The Apartment Association of Metro Denver held their semi-annual Economic Conference on January 25, 2012. The audience, composed of multi-family developers and their suppliers, were there to learn if 2012 would build on the successful year of 2011. With the equity markets still tight and most developers continuing to hedge their new-construction plans against the uncertainty of the upcoming political year and Euro-zone distractions, the attendees were given both a dose of reality along with some hopeful data.
This year’s economic presenters were Patty Silverstein of Development Research Partners, Jeff Hawks from Applied Research Associates and Ron Throupe from the University of Denver. Our local apartment vacancy rate has steadily fallen from the 3Q08 high of 9% to 1Q12 of 5.4% while average rent has dropped slightly from last quarter’s high of $936 to $932. This number represents an average rent per square foot of $1.09. Discounts and concessions for new renters have also fallen from a high of 10.4% to 8.8%. Economic vacancy – a combination of concessions and vacancy rates – comes in at 14.3% down from 15.3% from last quarter.
For the most part this is all good news. However the general mood within the conference was best described by Economic Committee Chair Rocky Sundling as ‘sluggish’. Whenever the forces of less than 2.5% growth in GDP combine with greater than 3.5% inflation and more than 8.5% unemployment, we are left to fight a tentative recovery which shows little sign of abating. Aggravated by an seemingly anti-business mood across the country – especially in Washington , an onslaught of new regulatory hurdles and ever-increasing resistance to new developments from the municipalities, developers are justified in sheltering their cash and waiting out the storm.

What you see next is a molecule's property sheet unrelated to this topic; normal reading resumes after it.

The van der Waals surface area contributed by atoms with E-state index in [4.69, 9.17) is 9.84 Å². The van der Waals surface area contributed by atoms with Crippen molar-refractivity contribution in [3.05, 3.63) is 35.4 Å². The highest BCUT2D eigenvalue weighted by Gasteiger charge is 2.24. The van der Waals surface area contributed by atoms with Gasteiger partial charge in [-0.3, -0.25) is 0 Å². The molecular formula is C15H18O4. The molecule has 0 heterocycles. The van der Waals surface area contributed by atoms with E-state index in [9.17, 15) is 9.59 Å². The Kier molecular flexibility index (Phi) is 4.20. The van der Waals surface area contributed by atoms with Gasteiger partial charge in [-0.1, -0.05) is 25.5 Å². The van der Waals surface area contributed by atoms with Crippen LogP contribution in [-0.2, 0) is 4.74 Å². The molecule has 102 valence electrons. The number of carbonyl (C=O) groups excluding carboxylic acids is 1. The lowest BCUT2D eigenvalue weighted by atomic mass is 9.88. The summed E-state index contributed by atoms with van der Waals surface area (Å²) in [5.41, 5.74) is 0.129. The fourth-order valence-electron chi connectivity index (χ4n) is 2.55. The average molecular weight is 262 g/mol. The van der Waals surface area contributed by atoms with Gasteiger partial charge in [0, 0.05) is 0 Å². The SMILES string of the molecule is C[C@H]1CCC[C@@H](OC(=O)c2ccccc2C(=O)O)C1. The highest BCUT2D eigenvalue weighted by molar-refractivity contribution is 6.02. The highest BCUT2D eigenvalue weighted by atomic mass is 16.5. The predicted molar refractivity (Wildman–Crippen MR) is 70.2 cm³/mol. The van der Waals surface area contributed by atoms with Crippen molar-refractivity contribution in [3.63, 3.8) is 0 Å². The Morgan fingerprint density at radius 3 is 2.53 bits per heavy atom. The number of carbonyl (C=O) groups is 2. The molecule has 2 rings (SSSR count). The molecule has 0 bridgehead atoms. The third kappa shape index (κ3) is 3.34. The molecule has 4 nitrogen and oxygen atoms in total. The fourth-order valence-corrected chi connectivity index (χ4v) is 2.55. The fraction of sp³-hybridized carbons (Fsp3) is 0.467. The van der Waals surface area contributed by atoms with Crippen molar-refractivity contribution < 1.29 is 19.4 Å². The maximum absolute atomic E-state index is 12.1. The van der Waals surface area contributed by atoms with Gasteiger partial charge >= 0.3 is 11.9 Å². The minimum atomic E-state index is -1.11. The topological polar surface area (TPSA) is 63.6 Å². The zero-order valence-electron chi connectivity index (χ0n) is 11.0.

Despite this, 40,000 new people arrive in Denver every year and need places to live. 25,000 of these come from the natural increase in population and the remaining 15,000 are attracted to Denver from other cities. Couple this with the fact that the home mortgage and real estate markets are still on the sidelines, developers are finding a great opportunity in this pool of new renters. We are seeing a renaissance of high-density units within the central core of Denver. Avoiding the suburbs and the garden –style apartments, developers are flocking to the city core where rents are high and the built-product can reach $200,000/unit. These higher rents and the more polished products have not gone unnoticed by suburban owners who are now trying to close the rent disparity by upgrading their units and slowly raising their rents.
All in all 2012 by most accounts will be a pivotal year in Denver’s multi-family arena. Certainly the election will hold tremendous sway over developers’ plans in the coming years. It is our belief within EVstudio, that the trends in vacancy, population, quality of life and available product offerings position Denver as a desirable growth market in the multifamily realm and we are taking an active position in steering our firm to meet those demands. If you are a developer or a property owner and wish to further discuss opportunities within the Denver market, please feel free to call EVstudio.